UPDATED 5:12 PM PT – Thursday, September 30, 2021
A Senate Commerce Subcommittee recently held a hearing on the harmful effects social media has on the youth. During the hearing, lawmakers questioned Facebook executives on the safety of children who use the platform, as well as Instagram.
On Thursday, senators on both sides of the aisle grilled Facebook’s Global Head of Safety, Antigone Davis, for allowing content regarding sex trafficking on the platform. This comes as Facebook has been under scrutiny in the wake of a report by the Wall Street Journal that alleged the social media network is aware of the harmful effects it has on young users.
Davis attempted to counter the reports, claiming the Big Tech giant has policies against sex trafficking. Davis then revealed plans to better protect children and teens online, including automatically making accounts of users under the age of 16 private when they join Instagram.
Facebook has both a legal and a moral obligation to stop collecting and using children’s data. pic.twitter.com/ZbzzptDvR6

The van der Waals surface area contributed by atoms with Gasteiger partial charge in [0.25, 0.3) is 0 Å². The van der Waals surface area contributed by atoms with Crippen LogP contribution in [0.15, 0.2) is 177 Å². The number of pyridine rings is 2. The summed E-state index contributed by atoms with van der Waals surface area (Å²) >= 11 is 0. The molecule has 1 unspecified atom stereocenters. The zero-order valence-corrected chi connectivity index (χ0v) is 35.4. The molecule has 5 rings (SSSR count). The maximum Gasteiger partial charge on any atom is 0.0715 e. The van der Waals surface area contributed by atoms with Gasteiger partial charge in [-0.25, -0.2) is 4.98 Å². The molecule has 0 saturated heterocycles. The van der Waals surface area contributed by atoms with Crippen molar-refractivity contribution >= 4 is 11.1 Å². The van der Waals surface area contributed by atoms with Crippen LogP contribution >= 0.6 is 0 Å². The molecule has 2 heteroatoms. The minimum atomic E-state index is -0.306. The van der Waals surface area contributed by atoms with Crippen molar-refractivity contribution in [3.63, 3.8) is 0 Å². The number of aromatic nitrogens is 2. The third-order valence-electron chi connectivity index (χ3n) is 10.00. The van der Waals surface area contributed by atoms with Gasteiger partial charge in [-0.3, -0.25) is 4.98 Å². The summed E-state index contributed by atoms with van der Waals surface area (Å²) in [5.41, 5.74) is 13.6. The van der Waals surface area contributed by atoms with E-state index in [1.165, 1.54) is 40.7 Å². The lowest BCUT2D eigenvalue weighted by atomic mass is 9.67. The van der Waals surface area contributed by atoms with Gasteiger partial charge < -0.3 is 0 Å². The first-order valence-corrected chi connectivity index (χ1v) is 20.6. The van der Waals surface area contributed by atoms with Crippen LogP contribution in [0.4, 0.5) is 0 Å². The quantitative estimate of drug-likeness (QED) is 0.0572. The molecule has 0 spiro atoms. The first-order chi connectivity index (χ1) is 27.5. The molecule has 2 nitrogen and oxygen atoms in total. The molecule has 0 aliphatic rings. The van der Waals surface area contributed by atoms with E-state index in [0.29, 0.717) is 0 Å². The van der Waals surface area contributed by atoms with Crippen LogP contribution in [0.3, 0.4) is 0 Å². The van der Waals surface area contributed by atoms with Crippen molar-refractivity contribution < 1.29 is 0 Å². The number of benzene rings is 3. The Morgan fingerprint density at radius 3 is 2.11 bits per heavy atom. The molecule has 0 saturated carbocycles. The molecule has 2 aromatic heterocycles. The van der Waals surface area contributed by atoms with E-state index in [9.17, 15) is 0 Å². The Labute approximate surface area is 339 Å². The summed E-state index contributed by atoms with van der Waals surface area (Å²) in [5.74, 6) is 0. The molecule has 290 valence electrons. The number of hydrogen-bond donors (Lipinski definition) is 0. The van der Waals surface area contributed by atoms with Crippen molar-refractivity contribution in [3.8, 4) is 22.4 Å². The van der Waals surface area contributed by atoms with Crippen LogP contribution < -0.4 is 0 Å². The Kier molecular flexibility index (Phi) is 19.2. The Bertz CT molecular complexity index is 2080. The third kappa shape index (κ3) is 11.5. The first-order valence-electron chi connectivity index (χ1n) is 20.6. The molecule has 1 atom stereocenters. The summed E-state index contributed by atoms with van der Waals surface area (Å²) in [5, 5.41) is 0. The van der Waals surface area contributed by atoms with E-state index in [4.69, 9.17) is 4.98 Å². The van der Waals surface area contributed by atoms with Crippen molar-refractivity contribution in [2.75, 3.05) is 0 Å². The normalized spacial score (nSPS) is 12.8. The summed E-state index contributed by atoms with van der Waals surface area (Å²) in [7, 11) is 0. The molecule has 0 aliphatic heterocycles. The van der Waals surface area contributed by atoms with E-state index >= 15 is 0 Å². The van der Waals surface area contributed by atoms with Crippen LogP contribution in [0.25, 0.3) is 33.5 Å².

— Sen. Marsha Blackburn (@MarshaBlackburn) September 30, 2021
However, Massachusetts Democrat Sen. Ed Markey took aim at her questioning, asking what further research is necessary in order to protect adolescents on Instagram and Facebook considering the already supposedly extensive research.
“We’re talking about 12-year-olds. We’re talking about nine-year-olds. If you need to do more research on this, you should fire all the people who you’ve paid to do the research up until now because this is pretty obvious and it’s pretty obvious to every mother and father in our country because all recent scientific studies by child development experts found that not getting enough likes on social media significantly reduces adolescents feelings of self worth,” explained Markey.
Markey went on to say the social media giant is exploiting the peer pressure of popularity and ultimately endangering the health of young users. He also compared Facebook to Big Tobacco, saying it’s pushing a product they know is harmful to the health of young people.
The hearing comes after the social media giant recently paused plans for “Instagram Kids,” a platform meant for children under the age of 13.